The role and responsibilities of a design award - interview with Uwe Cremering, CEO of iF Design
© iF Design

Your award attracts a diverse range of companies. Could you elaborate on your specific targets and provide insights into the motivations that drive each of them to participate?

Uwe Cremering:

“Certainly, that’s a good question. The motivations behind companies participating in our award vary depending on their size and goals. For smaller companies, a significant driver is the opportunity for external communication. Winning an award allows them to showcase their achievement on platforms like Facebook, which serves as a vital marketing tool. We allocate considerable resources, investing a seven-digit Euro amount in marketing efforts, which particularly benefits smaller projects and products. The exposure gained through social media traffic is invaluable to them.

On the other hand, larger companies, such as Apple and Samsung, approach participation with slightly different motivations. For them, the iF Design Award serves as a reliable measuring tool for their design and innovation processes. By submitting multiple products, they can receive detailed feedback from our jury, as all the jury points and comments are provided to them. This feedback validates the strength of their design department and helps them assess their overall performance. It becomes an important benchmark and validation point for their design capabilities.

There is also a third group of participants: mid-sized companies. Designers in these companies often face unique challenges. Winning an award provides them with a moment to celebrate their work, which can be rare in their professional journey. For these companies, participating in the award is more about recognizing and appreciating their design team. It becomes an opportunity to boost team morale and highlight the achievements of their designers.

© iF Design

During the award ceremony, we witnessed big companies enthusiastically interacting with small designers, creating a celebratory atmosphere captured in numerous photos and social media posts. For mid-sized companies, winning an award holds great significance in celebrating their team’s accomplishments. It took me several weeks of visiting various companies to truly understand the diverse motivations behind their participation in our award.”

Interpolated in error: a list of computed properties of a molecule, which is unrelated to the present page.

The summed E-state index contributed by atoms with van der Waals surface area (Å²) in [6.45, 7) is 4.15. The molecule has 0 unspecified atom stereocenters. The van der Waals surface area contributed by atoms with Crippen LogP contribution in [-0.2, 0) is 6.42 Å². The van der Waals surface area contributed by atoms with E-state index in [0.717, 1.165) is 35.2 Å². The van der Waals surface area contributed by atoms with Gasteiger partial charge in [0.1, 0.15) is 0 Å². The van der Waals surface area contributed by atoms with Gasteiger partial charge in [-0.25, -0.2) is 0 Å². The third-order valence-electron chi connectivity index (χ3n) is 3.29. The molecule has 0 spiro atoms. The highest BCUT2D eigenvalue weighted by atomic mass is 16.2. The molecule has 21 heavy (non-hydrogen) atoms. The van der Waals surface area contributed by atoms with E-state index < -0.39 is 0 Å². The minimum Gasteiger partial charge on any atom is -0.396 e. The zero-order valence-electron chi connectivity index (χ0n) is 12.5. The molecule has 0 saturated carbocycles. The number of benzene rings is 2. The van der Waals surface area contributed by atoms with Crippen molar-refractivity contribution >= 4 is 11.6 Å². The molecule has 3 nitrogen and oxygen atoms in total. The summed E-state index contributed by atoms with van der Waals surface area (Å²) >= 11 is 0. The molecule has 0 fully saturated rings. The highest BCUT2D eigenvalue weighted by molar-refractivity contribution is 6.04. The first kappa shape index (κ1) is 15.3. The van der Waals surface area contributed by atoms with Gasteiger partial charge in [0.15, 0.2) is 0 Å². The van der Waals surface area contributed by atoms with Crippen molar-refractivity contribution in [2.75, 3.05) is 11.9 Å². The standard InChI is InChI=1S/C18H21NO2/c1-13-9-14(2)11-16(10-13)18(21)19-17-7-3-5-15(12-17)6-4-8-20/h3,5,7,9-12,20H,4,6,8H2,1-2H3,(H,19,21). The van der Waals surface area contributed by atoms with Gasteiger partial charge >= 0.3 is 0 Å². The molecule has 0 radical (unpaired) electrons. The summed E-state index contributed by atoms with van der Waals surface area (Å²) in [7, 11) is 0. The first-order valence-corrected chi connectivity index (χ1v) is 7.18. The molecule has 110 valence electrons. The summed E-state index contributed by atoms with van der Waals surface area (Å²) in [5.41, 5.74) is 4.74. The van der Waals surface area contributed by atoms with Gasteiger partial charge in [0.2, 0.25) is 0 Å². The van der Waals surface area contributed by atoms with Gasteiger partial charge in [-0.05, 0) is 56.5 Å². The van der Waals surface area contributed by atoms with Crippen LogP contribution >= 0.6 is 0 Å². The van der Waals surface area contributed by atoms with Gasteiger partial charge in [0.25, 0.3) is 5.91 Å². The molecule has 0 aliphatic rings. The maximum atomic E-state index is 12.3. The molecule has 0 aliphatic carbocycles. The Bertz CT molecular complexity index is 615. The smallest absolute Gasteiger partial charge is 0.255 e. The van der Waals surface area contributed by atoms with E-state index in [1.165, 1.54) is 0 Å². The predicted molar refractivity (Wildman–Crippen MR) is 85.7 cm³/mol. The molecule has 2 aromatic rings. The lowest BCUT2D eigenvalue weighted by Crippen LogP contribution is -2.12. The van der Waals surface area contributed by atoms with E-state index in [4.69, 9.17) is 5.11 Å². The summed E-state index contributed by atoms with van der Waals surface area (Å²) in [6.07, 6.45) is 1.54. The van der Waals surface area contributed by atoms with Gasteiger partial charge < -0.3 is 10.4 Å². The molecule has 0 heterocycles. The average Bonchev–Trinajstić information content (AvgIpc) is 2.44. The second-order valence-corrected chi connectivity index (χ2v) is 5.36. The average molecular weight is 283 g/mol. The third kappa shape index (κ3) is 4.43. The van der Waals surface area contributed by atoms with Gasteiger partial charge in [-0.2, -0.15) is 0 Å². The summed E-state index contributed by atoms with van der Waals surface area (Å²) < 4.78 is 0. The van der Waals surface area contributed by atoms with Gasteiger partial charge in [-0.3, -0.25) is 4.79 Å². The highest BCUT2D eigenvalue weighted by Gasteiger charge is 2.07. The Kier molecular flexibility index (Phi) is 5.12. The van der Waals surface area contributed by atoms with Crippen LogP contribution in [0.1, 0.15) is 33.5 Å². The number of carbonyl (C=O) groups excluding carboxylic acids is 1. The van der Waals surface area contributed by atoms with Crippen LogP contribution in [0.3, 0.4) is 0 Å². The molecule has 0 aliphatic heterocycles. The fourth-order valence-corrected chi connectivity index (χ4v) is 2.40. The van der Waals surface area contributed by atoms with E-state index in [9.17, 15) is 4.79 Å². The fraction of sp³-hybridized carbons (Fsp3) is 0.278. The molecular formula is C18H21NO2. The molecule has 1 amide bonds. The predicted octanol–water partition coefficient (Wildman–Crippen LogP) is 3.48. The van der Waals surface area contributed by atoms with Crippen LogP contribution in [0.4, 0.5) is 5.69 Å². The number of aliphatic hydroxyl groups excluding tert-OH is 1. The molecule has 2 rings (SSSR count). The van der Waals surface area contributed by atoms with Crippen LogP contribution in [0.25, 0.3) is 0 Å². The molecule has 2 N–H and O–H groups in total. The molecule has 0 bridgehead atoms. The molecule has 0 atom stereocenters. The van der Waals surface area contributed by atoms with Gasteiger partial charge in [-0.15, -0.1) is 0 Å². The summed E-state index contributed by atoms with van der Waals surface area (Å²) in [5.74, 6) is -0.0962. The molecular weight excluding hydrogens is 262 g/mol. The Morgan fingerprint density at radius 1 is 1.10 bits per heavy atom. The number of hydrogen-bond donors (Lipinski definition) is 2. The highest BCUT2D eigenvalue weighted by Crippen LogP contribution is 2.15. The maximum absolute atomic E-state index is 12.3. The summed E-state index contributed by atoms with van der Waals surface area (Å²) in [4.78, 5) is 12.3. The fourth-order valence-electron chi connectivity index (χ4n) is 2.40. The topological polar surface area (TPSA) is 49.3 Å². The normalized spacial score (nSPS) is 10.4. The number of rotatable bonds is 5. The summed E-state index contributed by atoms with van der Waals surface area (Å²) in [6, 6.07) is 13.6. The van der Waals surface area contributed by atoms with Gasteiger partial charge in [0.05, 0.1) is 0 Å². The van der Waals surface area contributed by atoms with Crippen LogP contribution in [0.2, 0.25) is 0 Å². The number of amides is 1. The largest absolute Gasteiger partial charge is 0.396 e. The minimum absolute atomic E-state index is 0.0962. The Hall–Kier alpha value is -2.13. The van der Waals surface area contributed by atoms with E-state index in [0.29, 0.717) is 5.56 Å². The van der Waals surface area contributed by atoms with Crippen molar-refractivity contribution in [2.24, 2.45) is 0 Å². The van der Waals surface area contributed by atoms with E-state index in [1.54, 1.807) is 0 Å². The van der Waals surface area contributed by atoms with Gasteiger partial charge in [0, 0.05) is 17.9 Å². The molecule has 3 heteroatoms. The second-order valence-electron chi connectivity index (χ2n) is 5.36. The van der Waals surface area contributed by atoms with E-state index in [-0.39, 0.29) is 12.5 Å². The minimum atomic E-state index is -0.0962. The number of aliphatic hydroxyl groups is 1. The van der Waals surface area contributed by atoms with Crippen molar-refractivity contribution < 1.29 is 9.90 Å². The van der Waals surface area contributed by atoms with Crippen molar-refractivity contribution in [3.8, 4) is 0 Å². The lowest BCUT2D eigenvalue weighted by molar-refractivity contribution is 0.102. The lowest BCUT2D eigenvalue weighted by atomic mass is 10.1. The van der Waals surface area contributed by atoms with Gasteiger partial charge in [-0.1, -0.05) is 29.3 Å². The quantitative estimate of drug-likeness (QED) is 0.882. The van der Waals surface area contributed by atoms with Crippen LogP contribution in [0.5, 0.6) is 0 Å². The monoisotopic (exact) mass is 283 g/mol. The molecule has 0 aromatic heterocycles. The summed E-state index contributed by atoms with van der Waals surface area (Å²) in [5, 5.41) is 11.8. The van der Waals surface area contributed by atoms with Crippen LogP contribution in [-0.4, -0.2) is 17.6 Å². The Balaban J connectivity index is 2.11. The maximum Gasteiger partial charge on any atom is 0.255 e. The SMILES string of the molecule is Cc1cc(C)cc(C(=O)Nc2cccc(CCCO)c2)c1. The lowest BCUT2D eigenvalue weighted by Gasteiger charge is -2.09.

As the influence of innovations and technologies serving designers continues to expand and undergo rapid evolution, how do you actively embrace and incorporate these transformative changes into the iF Design Award?

Uwe Cremering:

“In the past year, we have made significant adjustments to our category system. For instance, the traditional approach of fixed categories proved to be less flexible in accommodating the dynamic nature of modern innovations.

We recognized the need to offer participants more freedom in selecting their own categories that align with their unique products. Nowadays, products like refrigerators are no longer just standalone appliances; they come equipped with apps and services, making categorization a challenge for both participants and us.

To address this, for the upcoming iF Design Award, we are providing two options. Participants can either choose their own categories or select from a set of keywords we provide. This way, we ensure that we have qualified jurors with expertise in the specific aspects of the products being evaluated.

The role and responsibilities of a design award - interview with Uwe Cremering, CEO of iF Design
© iF Design

When it comes to concepts like artificial intelligence, ecosystems, sustainability, and algorithms, we carefully consider the product and strive to match it with the appropriate jurors. While categorizing chairs may be relatively straightforward, electronic appliances and other complex products require a more nuanced approach.

Our goal is to accurately reflect the ever-evolving market landscape, where categorization can be challenging due to the rapid integration of technology and services. We understand the importance of adapting our processes to meet the demands of the industry and ensure a fair evaluation of the diverse range of innovative designs submitted to the award.”

Therefore, the elimination of strict categories allows for a genuine space for innovation, which is currently characterized as multifunctional and cross-cutting…

Uwe Cremering:

“And as you can see, we observed this trend last year, and we anticipate even more entries in the same vein this year. A great example is the concept of the metaverse. How do we define it? Is it an exhibition, a brand platform, or an interface bridging the real and virtual worlds? These are the considerations we need to take into account. Often, the metaverse is just one component of a broader brand experience. It’s interesting to note how major companies approach and categorize their entries with this perspective in mind.”